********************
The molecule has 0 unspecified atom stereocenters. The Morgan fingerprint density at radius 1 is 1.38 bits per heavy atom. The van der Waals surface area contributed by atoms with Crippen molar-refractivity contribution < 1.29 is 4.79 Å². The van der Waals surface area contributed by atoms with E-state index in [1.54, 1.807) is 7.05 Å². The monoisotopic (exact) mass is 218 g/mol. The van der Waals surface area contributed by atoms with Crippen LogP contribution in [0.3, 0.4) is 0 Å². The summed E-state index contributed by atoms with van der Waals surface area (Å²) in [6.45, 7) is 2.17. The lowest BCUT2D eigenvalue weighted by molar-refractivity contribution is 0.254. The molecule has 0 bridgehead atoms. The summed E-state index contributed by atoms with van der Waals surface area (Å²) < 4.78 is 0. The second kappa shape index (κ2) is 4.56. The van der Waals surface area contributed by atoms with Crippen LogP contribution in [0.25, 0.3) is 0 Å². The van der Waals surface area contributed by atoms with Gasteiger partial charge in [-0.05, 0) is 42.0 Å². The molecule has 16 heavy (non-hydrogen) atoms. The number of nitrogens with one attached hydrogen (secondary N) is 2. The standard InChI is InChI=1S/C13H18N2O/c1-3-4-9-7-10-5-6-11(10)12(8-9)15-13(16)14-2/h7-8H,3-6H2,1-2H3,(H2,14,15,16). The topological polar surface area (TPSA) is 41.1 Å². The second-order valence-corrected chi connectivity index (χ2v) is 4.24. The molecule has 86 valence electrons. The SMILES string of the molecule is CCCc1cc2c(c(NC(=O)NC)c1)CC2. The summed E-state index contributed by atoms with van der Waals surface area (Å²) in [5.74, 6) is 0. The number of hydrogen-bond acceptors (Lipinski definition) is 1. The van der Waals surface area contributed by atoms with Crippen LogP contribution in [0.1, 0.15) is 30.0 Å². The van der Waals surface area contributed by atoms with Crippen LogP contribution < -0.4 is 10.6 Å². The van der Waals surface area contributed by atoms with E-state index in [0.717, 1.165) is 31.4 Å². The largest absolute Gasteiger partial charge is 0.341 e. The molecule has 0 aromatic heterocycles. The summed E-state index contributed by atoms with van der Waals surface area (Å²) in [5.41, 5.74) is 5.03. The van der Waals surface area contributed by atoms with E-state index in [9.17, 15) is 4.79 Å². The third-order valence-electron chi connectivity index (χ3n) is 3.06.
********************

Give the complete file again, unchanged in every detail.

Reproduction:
The molecule has 0 unspecified atom stereocenters. The Morgan fingerprint density at radius 1 is 1.38 bits per heavy atom. The van der Waals surface area contributed by atoms with Crippen molar-refractivity contribution < 1.29 is 4.79 Å². The van der Waals surface area contributed by atoms with E-state index in [1.54, 1.807) is 7.05 Å². The monoisotopic (exact) mass is 218 g/mol. The van der Waals surface area contributed by atoms with Crippen LogP contribution in [0.3, 0.4) is 0 Å². The summed E-state index contributed by atoms with van der Waals surface area (Å²) in [6.45, 7) is 2.17. The lowest BCUT2D eigenvalue weighted by molar-refractivity contribution is 0.254. The molecule has 0 bridgehead atoms. The summed E-state index contributed by atoms with van der Waals surface area (Å²) < 4.78 is 0. The second kappa shape index (κ2) is 4.56. The van der Waals surface area contributed by atoms with Crippen LogP contribution in [0.25, 0.3) is 0 Å². The van der Waals surface area contributed by atoms with Gasteiger partial charge in [-0.05, 0) is 42.0 Å². The molecule has 16 heavy (non-hydrogen) atoms. The number of nitrogens with one attached hydrogen (secondary N) is 2. The standard InChI is InChI=1S/C13H18N2O/c1-3-4-9-7-10-5-6-11(10)12(8-9)15-13(16)14-2/h7-8H,3-6H2,1-2H3,(H2,14,15,16). The topological polar surface area (TPSA) is 41.1 Å². The second-order valence-corrected chi connectivity index (χ2v) is 4.24. The molecule has 86 valence electrons. The SMILES string of the molecule is CCCc1cc2c(c(NC(=O)NC)c1)CC2. The summed E-state index contributed by atoms with van der Waals surface area (Å²) in [5.74, 6) is 0. The number of hydrogen-bond acceptors (Lipinski definition) is 1. The van der Waals surface area contributed by atoms with Crippen LogP contribution in [0.1, 0.15) is 30.0 Å². The van der Waals surface area contributed by atoms with Crippen LogP contribution < -0.4 is 10.6 Å². The van der Waals surface area contributed by atoms with E-state index in [0.717, 1.165) is 31.4 Å². The largest absolute Gasteiger partial charge is 0.341 e. The molecule has 0 aromatic heterocycles. The summed E-state index contributed by atoms with van der Waals surface area (Å²) in [5.41, 5.74) is 5.03. The van der Waals surface area contributed by atoms with E-state index in [9.17, 15) is 4.79 Å². The third-order valence-electron chi connectivity index (χ3n) is 3.06.